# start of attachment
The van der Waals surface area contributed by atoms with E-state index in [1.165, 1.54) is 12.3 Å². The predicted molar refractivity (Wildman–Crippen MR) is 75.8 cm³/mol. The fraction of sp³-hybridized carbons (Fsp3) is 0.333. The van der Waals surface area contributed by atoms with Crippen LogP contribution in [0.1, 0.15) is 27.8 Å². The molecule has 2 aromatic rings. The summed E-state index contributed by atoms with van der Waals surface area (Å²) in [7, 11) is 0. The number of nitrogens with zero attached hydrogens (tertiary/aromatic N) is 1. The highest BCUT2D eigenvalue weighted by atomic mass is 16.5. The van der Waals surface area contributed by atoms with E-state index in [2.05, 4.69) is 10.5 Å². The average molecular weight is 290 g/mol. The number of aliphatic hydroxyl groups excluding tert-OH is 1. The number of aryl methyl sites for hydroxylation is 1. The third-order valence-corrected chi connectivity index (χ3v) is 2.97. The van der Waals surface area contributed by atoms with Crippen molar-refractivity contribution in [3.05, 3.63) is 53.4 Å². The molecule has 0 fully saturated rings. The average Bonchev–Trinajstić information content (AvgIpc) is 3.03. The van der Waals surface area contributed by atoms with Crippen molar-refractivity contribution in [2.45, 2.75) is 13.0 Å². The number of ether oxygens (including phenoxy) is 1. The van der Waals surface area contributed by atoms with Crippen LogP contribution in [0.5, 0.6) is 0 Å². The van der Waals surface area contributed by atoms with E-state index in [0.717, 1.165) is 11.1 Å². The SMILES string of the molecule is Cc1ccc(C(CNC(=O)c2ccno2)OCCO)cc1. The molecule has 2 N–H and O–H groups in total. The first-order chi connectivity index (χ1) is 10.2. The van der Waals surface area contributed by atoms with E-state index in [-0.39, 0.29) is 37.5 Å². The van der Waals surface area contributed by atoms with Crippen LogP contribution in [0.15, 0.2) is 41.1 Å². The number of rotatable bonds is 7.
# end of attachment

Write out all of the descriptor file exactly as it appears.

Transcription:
The van der Waals surface area contributed by atoms with E-state index in [1.165, 1.54) is 12.3 Å². The predicted molar refractivity (Wildman–Crippen MR) is 75.8 cm³/mol. The fraction of sp³-hybridized carbons (Fsp3) is 0.333. The van der Waals surface area contributed by atoms with Crippen LogP contribution in [0.1, 0.15) is 27.8 Å². The molecule has 2 aromatic rings. The summed E-state index contributed by atoms with van der Waals surface area (Å²) in [7, 11) is 0. The number of nitrogens with zero attached hydrogens (tertiary/aromatic N) is 1. The highest BCUT2D eigenvalue weighted by atomic mass is 16.5. The van der Waals surface area contributed by atoms with E-state index in [2.05, 4.69) is 10.5 Å². The average molecular weight is 290 g/mol. The number of aliphatic hydroxyl groups excluding tert-OH is 1. The number of aryl methyl sites for hydroxylation is 1. The third-order valence-corrected chi connectivity index (χ3v) is 2.97. The van der Waals surface area contributed by atoms with Crippen molar-refractivity contribution in [3.05, 3.63) is 53.4 Å². The molecule has 0 fully saturated rings. The average Bonchev–Trinajstić information content (AvgIpc) is 3.03. The van der Waals surface area contributed by atoms with Crippen molar-refractivity contribution in [2.45, 2.75) is 13.0 Å². The number of ether oxygens (including phenoxy) is 1. The van der Waals surface area contributed by atoms with Crippen LogP contribution in [0.5, 0.6) is 0 Å². The van der Waals surface area contributed by atoms with E-state index in [0.717, 1.165) is 11.1 Å². The SMILES string of the molecule is Cc1ccc(C(CNC(=O)c2ccno2)OCCO)cc1. The molecule has 2 N–H and O–H groups in total. The first-order chi connectivity index (χ1) is 10.2. The van der Waals surface area contributed by atoms with E-state index in [-0.39, 0.29) is 37.5 Å². The van der Waals surface area contributed by atoms with Crippen LogP contribution in [0.15, 0.2) is 41.1 Å². The number of rotatable bonds is 7.